government

Idaho orthopedists settle antitrust case over alleged insurer boycotts

The settlement prohibits the doctors from collectively agreeing on fees and contract terms.

By Amy Lynn Sorrel — Posted June 16, 2010

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Several Idaho orthopedists and orthopedic groups agreed to settle federal civil allegations that the physicians conspired to secure higher fees from the state's workers' compensation program and a local insurer, in violation of antitrust laws.

The Dept. of Justice accused the Idaho Sports Medicine Institute, the Idaho Orthopaedic Society and five orthopedists of collectively boycotting patients covered by workers' compensation insurance to pressure the Idaho Industrial Commission to raise the rates it paid for treating injured workers. The department said the boycotts took place from 2006 to 2008. The state commission regulates workers' compensation claims, insurance and fee schedules.

Federal officials also alleged that all but one of the orthopedists threatened to terminate their contracts with Blue Cross of Idaho in 2008 to leverage more favorable fees.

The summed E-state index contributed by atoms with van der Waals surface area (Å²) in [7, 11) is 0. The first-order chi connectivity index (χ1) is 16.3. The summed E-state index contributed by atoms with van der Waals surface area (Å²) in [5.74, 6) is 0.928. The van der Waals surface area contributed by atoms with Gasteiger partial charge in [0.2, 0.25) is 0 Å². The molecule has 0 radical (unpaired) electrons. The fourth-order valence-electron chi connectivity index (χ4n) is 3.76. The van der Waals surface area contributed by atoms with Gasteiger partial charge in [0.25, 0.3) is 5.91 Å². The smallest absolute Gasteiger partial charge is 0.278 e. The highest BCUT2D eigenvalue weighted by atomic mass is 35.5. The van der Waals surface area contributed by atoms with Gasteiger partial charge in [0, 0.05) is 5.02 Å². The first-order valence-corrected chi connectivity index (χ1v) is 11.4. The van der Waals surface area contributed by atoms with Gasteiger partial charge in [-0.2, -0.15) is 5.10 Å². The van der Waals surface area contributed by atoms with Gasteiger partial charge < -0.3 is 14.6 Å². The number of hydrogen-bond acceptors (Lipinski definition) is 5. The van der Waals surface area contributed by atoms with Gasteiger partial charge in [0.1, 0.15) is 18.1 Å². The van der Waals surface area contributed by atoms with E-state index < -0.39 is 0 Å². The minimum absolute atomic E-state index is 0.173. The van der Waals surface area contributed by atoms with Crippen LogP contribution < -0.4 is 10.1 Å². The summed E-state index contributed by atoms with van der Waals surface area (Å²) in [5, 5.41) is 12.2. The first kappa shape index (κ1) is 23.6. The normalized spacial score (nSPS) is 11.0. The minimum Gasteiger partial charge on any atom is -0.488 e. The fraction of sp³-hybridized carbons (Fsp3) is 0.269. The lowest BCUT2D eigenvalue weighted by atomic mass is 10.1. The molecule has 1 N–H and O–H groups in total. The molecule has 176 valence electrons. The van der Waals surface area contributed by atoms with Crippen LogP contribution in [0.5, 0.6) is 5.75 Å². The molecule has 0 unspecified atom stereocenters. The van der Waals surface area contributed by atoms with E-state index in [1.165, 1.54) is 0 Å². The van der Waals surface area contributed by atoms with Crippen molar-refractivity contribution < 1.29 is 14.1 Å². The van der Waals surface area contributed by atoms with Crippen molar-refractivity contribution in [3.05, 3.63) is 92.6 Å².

The doctors' actions undermined competition and led to higher prices for orthopedic services, the government said. Justice Dept. attorneys also noted that the orthopedists did not collaborate in any risk-sharing or clinical quality programs that integrated patient care delivery, moves that could have allowed for legal collective payment negotiations.

The May 28 agreement prohibits the orthopedists from collaborating with each other on fees or contract terms, refusing to deal with payers, or threatening contract terminations. The physicians also are barred from collectively denying medical care to patients.

The orthopedists admitted no wrongdoing under the settlement, which remains subject to final court approval.

The Idaho Orthopaedic Society did not return calls seeking comment. An attorney representing the physicians and physician groups could not be reached.

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